South Africa

South Africa 2017-01-08T14:08:28+00:00

Although South Africa increasingly gains prominence on the international stage it continues to grapple with devastating health and development challenges.  South Africa currently has the largest number of people living with HIV/AIDS in the world (5.6 million) and reports one of the highest rates of sexual violence and rape in the world.  Violence against women and the fear of violence plays a crucial and devastating role in increasing the risk of HIV infection to women and is a key reason why women are more vulnerable to HIV infection than men.

PCI, together with the Western Cape and KwaZulu-Natal Networks on Violence against Women which represent over 300 member organizations, is spearheading a cross-sectoral effort to change social norms that engender and sustain physical and sexual violence against women and puts them at increased risk of HIV infection. Central to the project’s success is the active support from various public and civil society sector partners, including the South African Government Departments of Health and Justice as well as the Police Services.  Program activities engage and mobilize key civil society and public sector actors and create an environment that addresses the social norm of inaction in response to violence against women to one of ACTION.

PCI’s social mobilization model re-enforces engagement, amplification communication, and social action to engage many segments of society in an effort to change social norms that keep violence against women alive. One of the program’s most significant features has been the strategic use of evidence and operational research for optimal impact. A variety of research and evaluation methods (quantitative, qualitative, ethnographic) have been utilized to regularly and routinely review program progress and inform adjustments needed to maximize program impact. Initially, it was assumed that many South Africans believed violence against women was acceptable given its incredibly high prevalence. Qualitative research found that participants could identify negative attitudes and beliefs relating to violence; however, further research found these attitudes and beliefs were not actually widely held by men or women.  Of 3,001 respondents, only 1% agreed it was okay for a husband to hit his wife during a disagreement, only 4% agreed that when a man hit his wife it was a sign of love, and only 5% agreed that if a man hit his wife or girlfriend she must have done something to deserve it.

Recognizing that violence against women was actually well known to be wrong, PCI shifted from focusing on the minority of people accepting violence, toward social action and community mobilization to address violence itself. The program changed to address societal inaction in response to violence against women, shaping a wide range of activities promoting individual, community, and social action. The program evaluation is being conducted with the view to developing a model that has been proved effective and can be cost efficiently scaled up.

Community mobilization efforts led by PCI and local partners drove the creation of an innovative new social movement entitled Prevention in Action, which aims to create and sustain a new norm of action in response to violence against women. The movement includes 12 public and civil society sector partners across the two provinces. Prevention in Action currently has 90 active Community Engagers, over 4,000 Community Influencers in KwaZulu-Natal and 2,000 Community Influencers in Western Cape who have been trained and have the tools and knowledge to take safe, effective group action to their communities to prevent violence against women in ways that are relevant, acceptable and unique. Up to 60,000 Prevention in Action group members are active in the movement.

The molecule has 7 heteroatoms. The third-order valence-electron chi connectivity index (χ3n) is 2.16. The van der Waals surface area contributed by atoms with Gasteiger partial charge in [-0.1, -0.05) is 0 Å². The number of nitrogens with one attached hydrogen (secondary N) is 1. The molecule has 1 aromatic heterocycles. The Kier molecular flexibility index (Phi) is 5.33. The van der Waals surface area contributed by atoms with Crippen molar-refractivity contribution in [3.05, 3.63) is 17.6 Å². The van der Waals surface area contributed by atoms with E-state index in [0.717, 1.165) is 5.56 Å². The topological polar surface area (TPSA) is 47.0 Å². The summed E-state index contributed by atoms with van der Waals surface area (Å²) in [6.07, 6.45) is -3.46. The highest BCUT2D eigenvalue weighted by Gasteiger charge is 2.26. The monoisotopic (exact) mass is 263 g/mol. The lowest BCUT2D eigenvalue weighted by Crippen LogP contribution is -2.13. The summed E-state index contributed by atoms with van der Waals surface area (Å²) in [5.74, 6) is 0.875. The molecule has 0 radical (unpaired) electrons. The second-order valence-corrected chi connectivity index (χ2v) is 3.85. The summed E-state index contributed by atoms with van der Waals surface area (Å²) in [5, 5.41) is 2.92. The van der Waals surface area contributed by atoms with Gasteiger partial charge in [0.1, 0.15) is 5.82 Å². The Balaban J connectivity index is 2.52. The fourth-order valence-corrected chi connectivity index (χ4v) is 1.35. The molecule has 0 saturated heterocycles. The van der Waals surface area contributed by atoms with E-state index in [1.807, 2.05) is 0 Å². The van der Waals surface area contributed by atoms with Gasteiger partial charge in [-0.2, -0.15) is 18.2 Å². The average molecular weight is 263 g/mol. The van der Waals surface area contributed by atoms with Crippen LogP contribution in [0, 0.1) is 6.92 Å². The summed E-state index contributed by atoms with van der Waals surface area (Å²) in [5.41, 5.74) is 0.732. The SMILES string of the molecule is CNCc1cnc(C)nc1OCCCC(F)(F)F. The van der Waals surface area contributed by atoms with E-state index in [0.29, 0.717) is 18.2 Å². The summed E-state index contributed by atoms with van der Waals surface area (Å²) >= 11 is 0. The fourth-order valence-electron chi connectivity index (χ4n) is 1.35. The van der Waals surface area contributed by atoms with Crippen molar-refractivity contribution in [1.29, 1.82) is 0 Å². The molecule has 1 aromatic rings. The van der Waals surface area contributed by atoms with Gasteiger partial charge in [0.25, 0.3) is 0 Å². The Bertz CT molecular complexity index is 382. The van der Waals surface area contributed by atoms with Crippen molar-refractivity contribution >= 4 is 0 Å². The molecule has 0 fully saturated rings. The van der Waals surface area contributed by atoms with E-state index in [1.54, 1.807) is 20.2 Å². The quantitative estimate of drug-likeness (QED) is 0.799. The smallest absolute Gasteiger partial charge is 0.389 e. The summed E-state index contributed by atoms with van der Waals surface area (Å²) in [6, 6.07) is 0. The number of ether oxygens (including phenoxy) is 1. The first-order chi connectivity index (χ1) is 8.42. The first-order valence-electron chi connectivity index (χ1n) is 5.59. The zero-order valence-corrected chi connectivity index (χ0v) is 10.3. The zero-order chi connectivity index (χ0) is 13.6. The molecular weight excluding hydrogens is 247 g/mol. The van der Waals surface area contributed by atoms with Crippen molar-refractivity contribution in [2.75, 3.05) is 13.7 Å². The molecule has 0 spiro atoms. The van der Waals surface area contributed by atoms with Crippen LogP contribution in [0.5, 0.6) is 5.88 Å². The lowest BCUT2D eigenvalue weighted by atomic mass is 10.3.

Prevention in Action filmed and documented over 100 actual stories of actions taken to stop violence against women in local communities during Women’s Month in August, 2011.  With the consent of participants, Prevention in Action disseminated these stories through booklets/DVDs, the Prevention in Action Facebook page, and Action Story Sharing events held in local communities to inspire action by sharing ideas and examples of actions taken to overcome barriers.  Growing support for the movement led to digital story-sharing platforms held in KwaZulu-Natal and the Western Cape during the 16 Days to Stop Violence Against Women from 25 November to 10 December 2011 to help build the enabling environment to support actions.

In 2012 the project focused on continuing to promote actions to stop violence against women while also empowering the community to develop Prevention In Action Committees led by the Community Engager/Organizers. These committees are made up of Community Influencers, service providers, and other key members of the community such as religious leaders, government officials, police officers and other community-based organizations. The purpose of these committees is to establish and maintain Violence Free Zones that are community owned and led. The committee organizes regular actions to send the message that violence will not be tolerated and well be met with action. As the project ends, these committees and their violence free zones are able to sustain the Prevention In Action movement objectives.

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The United States Agency for International Development, PEPFAR

Click here to read PCI’s South Africa fact sheet.